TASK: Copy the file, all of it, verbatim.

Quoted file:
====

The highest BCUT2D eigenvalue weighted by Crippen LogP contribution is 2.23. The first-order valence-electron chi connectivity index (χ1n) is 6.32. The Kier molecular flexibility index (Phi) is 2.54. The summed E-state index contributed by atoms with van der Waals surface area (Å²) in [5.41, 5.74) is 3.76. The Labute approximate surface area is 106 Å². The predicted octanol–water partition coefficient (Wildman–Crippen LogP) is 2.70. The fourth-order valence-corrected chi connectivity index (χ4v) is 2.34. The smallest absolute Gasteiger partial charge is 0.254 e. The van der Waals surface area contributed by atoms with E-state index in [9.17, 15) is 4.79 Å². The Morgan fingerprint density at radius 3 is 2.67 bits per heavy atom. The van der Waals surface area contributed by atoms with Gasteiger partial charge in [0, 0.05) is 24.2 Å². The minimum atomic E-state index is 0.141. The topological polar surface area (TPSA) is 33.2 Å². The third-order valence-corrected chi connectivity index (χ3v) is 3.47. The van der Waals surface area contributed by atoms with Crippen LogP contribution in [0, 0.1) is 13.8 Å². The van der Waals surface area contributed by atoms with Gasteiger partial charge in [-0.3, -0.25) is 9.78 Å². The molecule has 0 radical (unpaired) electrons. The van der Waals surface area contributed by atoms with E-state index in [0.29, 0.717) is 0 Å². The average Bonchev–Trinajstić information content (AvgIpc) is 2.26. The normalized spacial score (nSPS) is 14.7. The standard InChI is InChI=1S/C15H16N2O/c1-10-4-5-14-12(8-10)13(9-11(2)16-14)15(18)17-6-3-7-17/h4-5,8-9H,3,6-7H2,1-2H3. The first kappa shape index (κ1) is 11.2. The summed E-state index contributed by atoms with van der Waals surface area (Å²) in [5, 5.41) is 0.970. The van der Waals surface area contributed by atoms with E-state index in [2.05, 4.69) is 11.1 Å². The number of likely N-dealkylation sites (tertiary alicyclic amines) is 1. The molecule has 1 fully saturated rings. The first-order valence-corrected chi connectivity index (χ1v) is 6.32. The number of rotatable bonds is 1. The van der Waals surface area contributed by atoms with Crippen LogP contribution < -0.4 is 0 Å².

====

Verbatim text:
The highest BCUT2D eigenvalue weighted by Crippen LogP contribution is 2.23. The first-order valence-electron chi connectivity index (χ1n) is 6.32. The Kier molecular flexibility index (Phi) is 2.54. The summed E-state index contributed by atoms with van der Waals surface area (Å²) in [5.41, 5.74) is 3.76. The Labute approximate surface area is 106 Å². The predicted octanol–water partition coefficient (Wildman–Crippen LogP) is 2.70. The fourth-order valence-corrected chi connectivity index (χ4v) is 2.34. The smallest absolute Gasteiger partial charge is 0.254 e. The van der Waals surface area contributed by atoms with E-state index in [9.17, 15) is 4.79 Å². The Morgan fingerprint density at radius 3 is 2.67 bits per heavy atom. The van der Waals surface area contributed by atoms with Gasteiger partial charge in [0, 0.05) is 24.2 Å². The minimum atomic E-state index is 0.141. The topological polar surface area (TPSA) is 33.2 Å². The third-order valence-corrected chi connectivity index (χ3v) is 3.47. The van der Waals surface area contributed by atoms with Crippen LogP contribution in [0, 0.1) is 13.8 Å². The van der Waals surface area contributed by atoms with Gasteiger partial charge in [-0.3, -0.25) is 9.78 Å². The molecule has 0 radical (unpaired) electrons. The van der Waals surface area contributed by atoms with E-state index in [0.29, 0.717) is 0 Å². The average Bonchev–Trinajstić information content (AvgIpc) is 2.26. The normalized spacial score (nSPS) is 14.7. The standard InChI is InChI=1S/C15H16N2O/c1-10-4-5-14-12(8-10)13(9-11(2)16-14)15(18)17-6-3-7-17/h4-5,8-9H,3,6-7H2,1-2H3. The first kappa shape index (κ1) is 11.2. The summed E-state index contributed by atoms with van der Waals surface area (Å²) in [5, 5.41) is 0.970. The van der Waals surface area contributed by atoms with E-state index in [2.05, 4.69) is 11.1 Å². The number of likely N-dealkylation sites (tertiary alicyclic amines) is 1. The molecule has 1 fully saturated rings. The first-order valence-corrected chi connectivity index (χ1v) is 6.32. The number of rotatable bonds is 1. The van der Waals surface area contributed by atoms with Crippen LogP contribution < -0.4 is 0 Å².